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The effect of foot landing position on biomechanical risk factors associated with anterior cruciate ligament injury.

Tran AA, Gatewood C, Harris AH, Thompson JA, Dragoo JL. The effect of foot landing position on biomechanical risk factors associated with anterior cruciate ligament injury. Journal of experimental orthopaedics. 2016 Dec 1; 3(1):13.

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Abstract:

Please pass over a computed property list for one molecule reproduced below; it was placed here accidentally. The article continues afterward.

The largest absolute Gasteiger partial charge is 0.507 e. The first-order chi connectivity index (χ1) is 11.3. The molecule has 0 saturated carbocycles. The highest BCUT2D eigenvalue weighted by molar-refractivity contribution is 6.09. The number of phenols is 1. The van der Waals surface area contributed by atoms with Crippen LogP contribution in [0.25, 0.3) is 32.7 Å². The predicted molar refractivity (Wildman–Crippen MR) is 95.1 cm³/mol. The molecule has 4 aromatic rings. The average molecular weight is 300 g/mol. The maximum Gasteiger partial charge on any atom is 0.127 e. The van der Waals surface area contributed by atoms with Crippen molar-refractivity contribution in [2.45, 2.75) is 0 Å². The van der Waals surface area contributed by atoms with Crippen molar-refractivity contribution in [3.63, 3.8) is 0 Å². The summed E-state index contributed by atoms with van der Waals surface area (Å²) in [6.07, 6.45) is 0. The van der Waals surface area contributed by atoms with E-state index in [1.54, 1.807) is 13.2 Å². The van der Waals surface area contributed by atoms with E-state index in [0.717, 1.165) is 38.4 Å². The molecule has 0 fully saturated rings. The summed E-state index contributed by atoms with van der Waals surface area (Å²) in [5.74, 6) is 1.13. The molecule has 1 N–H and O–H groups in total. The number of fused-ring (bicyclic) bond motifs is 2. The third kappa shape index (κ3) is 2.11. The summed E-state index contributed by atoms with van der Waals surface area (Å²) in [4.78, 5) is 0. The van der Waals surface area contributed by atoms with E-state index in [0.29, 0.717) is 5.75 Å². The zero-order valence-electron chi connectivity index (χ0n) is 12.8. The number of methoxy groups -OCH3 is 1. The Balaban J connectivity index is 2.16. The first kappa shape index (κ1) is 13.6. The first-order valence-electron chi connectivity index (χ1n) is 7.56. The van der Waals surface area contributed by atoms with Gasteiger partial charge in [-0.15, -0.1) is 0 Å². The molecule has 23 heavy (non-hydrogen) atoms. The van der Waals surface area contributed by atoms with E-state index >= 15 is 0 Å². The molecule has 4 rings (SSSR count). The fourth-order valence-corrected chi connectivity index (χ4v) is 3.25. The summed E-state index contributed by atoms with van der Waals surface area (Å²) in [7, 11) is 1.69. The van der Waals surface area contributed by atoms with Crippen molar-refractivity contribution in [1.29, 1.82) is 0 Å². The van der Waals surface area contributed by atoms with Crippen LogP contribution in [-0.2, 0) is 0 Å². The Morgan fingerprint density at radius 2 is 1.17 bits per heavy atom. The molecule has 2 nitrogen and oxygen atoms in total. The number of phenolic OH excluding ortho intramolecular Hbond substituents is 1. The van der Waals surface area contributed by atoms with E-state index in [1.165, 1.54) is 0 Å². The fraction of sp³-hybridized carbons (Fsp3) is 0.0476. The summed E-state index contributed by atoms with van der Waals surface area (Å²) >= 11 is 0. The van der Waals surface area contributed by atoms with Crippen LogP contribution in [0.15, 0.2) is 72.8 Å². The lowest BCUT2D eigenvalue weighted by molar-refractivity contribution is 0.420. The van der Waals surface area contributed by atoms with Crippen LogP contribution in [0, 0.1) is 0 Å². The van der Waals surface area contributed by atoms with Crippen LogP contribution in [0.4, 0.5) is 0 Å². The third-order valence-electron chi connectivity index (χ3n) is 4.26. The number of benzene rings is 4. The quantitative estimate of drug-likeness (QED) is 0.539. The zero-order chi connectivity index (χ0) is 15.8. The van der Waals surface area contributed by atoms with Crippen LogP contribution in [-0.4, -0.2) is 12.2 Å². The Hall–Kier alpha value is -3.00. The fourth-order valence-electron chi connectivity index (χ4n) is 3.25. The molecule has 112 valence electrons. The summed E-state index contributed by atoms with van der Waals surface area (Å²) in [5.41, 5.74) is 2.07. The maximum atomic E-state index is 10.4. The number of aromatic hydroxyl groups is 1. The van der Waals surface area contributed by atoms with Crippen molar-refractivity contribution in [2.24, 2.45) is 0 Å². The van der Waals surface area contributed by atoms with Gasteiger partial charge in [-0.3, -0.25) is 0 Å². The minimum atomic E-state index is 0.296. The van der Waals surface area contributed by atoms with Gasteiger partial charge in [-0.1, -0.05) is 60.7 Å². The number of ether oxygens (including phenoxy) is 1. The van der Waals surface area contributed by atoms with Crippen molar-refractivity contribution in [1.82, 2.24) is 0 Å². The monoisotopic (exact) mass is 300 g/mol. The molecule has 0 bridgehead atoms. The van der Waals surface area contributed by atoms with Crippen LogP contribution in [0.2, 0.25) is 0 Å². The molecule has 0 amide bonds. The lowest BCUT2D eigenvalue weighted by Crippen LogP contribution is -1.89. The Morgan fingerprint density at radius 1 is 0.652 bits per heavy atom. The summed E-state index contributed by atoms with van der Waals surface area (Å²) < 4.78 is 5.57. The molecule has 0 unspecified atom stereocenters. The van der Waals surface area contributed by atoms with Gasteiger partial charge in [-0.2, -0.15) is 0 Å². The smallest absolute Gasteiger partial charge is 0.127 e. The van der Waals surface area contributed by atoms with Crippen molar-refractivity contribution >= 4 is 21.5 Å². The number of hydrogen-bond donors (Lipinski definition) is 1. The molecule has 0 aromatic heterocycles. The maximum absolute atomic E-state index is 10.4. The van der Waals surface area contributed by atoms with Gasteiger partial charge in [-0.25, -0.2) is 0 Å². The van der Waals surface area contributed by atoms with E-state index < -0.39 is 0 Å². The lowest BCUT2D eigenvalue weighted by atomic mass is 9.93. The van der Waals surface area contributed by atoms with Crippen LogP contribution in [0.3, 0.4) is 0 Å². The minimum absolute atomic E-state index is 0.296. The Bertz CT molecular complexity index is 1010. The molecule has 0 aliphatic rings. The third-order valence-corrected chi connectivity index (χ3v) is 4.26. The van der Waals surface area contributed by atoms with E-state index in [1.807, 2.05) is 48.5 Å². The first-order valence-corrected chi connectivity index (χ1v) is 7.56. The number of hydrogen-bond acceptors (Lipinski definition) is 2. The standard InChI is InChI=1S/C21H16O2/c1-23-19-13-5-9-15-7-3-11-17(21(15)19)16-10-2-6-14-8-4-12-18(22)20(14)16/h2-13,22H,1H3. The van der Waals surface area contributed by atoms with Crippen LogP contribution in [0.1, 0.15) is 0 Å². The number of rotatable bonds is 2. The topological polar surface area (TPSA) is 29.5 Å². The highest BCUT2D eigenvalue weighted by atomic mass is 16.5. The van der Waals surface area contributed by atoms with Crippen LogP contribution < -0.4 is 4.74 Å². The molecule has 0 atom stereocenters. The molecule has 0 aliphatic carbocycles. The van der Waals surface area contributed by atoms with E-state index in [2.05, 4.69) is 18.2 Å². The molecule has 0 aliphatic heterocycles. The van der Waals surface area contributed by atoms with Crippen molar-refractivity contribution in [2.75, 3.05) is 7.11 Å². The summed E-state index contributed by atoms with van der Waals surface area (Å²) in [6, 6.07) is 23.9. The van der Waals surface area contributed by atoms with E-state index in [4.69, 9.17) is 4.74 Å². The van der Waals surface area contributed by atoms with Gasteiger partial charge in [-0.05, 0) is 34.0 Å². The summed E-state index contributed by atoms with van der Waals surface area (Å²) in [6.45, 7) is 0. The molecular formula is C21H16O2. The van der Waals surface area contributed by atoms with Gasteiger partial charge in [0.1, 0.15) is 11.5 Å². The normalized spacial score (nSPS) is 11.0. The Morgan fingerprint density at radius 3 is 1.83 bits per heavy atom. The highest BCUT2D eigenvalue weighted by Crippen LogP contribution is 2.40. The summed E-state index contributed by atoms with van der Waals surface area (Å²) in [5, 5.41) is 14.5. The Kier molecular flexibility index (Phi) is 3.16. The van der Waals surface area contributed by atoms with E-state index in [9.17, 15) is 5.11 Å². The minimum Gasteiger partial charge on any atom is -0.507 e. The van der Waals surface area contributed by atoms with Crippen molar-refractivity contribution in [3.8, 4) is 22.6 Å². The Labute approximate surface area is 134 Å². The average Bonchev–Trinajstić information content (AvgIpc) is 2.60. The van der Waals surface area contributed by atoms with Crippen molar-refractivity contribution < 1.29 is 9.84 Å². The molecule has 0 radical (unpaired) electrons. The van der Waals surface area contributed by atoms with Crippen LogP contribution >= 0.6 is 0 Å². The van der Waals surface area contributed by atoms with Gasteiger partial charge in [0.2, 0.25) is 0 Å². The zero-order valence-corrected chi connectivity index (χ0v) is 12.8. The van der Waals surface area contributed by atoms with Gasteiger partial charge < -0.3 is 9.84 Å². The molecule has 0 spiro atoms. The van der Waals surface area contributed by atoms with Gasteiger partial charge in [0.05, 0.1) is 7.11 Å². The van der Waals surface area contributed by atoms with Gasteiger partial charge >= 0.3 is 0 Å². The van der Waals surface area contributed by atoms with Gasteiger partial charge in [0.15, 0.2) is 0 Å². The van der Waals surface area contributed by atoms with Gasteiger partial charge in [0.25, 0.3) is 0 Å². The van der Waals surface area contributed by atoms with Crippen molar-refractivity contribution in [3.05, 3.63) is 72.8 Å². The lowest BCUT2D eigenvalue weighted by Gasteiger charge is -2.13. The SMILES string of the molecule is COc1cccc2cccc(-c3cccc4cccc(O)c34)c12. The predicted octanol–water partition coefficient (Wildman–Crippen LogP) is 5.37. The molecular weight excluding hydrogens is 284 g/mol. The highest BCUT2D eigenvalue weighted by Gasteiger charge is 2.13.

BACKGROUND: Identification of biomechanical risk factors associated with anterior cruciate ligament (ACL) injury can facilitate injury prevention. The purpose of this study is to investigate the effects of three foot landing positions, "toe-in", "toe-out" and "neutral", on biomechanical risk factors for ACL injury in males and females. The authors hypothesize that 1) relative to neutral, the toe-in position increases the biomechanical risk factors for ACL injury, 2) the toe-out position decreases these biomechanical risk factors, and 3) compared to males, females demonstrate greater changes in lower extremity biomechanics with changes in foot landing position. METHODS: Motion capture data on ten male and ten female volunteers aged 20-30 years (26.4 2.50) were collected during double-leg jump landing activities. Subjects were asked to land on force plates and target one of three pre-templated foot landing positions: 0 ("neutral"), 30 internal rotation ("toe-in"), and 30 external rotation ("toe-out") along the axis of the anatomical sagittal plane. A mixed-effects ANOVA and pairwise Tukey post-hoc comparison were used to detect differences in kinematic and kinetic variables associated with biomechanical risk factors of ACL injury between the three foot landing positions. RESULTS: Relative to neutral, landing in the toe-in position increased peak hip adduction, knee internal rotation angles and moments (p < 0.01), and peak knee abduction angle (p < 0.001). Landing in the toe-in position also decreased peak hip flexion angle (p < 0.001) and knee flexion angle (p = 0.023). Landing in the toe-out position decreased peak hip adduction, knee abduction, and knee internal rotation angles (all p < 0.001). Male sex was associated with a smaller increase in hip adduction moment (p = 0.043) and knee internal rotation moment (p = 0.032) with toe-in landing position compared with female sex. CONCLUSIONS: Toe-in landing position exacerbates biomechanical risk factors associated with ACL injury, while toe-out landing position decreases these factors.





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